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Time to fess up!

I put the story up about Kris Olson and me to test the waters, but I know there are juicier stories out there. (There's a statute of limitations on most crimes right?)

...Anyone remember the bus trip to Richmond sophomore year when the basketball team won state?

...How about the exchange trips?

...Didn't someone kill a swan with an oar at the Henley?

...How about the senior court landscaping crew! Where did all those plants come from?

...Oh, and Miss Elliott and the "balloon" in the cafeteria at lunch!

Come on guys, fess up

Susan Donaldson
Kris and Sue's Big Adventures: Mr. Christie's Chemistry Class

Senior year through the whimsy of "computer" scheduling, Kris Olson and I, like generations of earlier W-L-ites, were placed in Mr. Christie's Chemistry class. Since Kris and I had friendly ties dating back to the early elementary school, we chose to be lab partners. It was a match ordained by ...oh, I don’t know, Mad Magazine?

On our first foray into the chemistry lab, met with immediate difficulties. The lab book said, “Light the Bunson burner.” It seemed easy enough: Turn on the Bunson burner, strike a match and poof, it’s done! Well, I knew I was impaired in the match-lighting area, so Kris gave it the first try… Half a match book later, I knew it was time for me to step up. But my efforts met with a similar fate. As our classmates were working their way through the lab experiment, Kris and I remained flameless!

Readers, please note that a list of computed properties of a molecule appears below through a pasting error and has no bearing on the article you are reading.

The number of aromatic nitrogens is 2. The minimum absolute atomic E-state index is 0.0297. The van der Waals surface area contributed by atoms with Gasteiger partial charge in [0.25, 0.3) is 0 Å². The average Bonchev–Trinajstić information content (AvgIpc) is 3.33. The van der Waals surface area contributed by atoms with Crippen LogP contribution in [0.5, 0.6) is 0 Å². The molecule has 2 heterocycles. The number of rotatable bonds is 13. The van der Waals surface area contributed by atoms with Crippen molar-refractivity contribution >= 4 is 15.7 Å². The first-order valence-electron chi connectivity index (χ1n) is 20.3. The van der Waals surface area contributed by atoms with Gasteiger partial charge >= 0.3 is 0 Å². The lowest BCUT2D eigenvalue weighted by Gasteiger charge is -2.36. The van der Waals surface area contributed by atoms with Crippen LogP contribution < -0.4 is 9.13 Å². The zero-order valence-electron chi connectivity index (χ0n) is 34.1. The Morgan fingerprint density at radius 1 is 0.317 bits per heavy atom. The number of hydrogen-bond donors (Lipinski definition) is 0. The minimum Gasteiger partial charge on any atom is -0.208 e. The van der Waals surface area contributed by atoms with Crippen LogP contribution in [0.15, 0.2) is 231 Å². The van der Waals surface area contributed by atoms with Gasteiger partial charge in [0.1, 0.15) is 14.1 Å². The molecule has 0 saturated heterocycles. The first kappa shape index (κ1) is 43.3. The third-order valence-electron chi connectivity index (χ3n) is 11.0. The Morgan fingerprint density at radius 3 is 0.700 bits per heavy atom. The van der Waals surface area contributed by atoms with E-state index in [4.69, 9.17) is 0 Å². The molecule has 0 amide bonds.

We finally decided to summon Mr. Christie for help and the ever-smiling, ever-patient, sainted teacher/preacher, came over to our station, listened to our dilemma and stepped in to help. Unfortunately, his lit match was met with a sizable fireball and mini explosion… Seems Kris and I .left the Bunson burner on throughout our lengthy efforts, turning it off only before Mr. C arrived at our lab station. With that, we certainly earned a place in Mr. Christie’s heart and undoubtedly, his prayers, as well.

More adventures followed. We learned of the explosive nature of hydrogen mixed with oxygen when I directed a burning splint into a test tube that Kris had pointed up my arm. It was only a small explosion, but the puff of air that went up my sweater sleeve resulted in a temporary loss of forearm hair. (“You didn’t want a hairy arm anyway, did you, Sue?” Mr. Christie responded.)

We later learned that even a mild acid solution dissolves nylon, when I inadvertently spilled the test tube contents of an experiment down Kris’s leg. Her hose immediately disappeared in the spots where the acid splashed and our attempts to wash her leg in the very high lab sink led to awkward postures.  Mr. Christie excused us both to the Girls Room to be sure the acid was gone. 

…Then there was the ongoing adventure of cleaning up, where, with a front row lab station, we invariable showered the back row of the classroom with our late and hurried efforts to beat the bell. (Something was wrong with that faucet!)

Chemistry class was a great adventure. Despite it all our problems, Mr. Christie remained in teaching for years to come. Washington Lee High School stood until it met with a wrecker’s ball just a few years ago. Kris Olson and Susan Donaldson came to share that indelible bond formed by those with shared trials … and never entered a chemistry lab again!

Susan Donaldson
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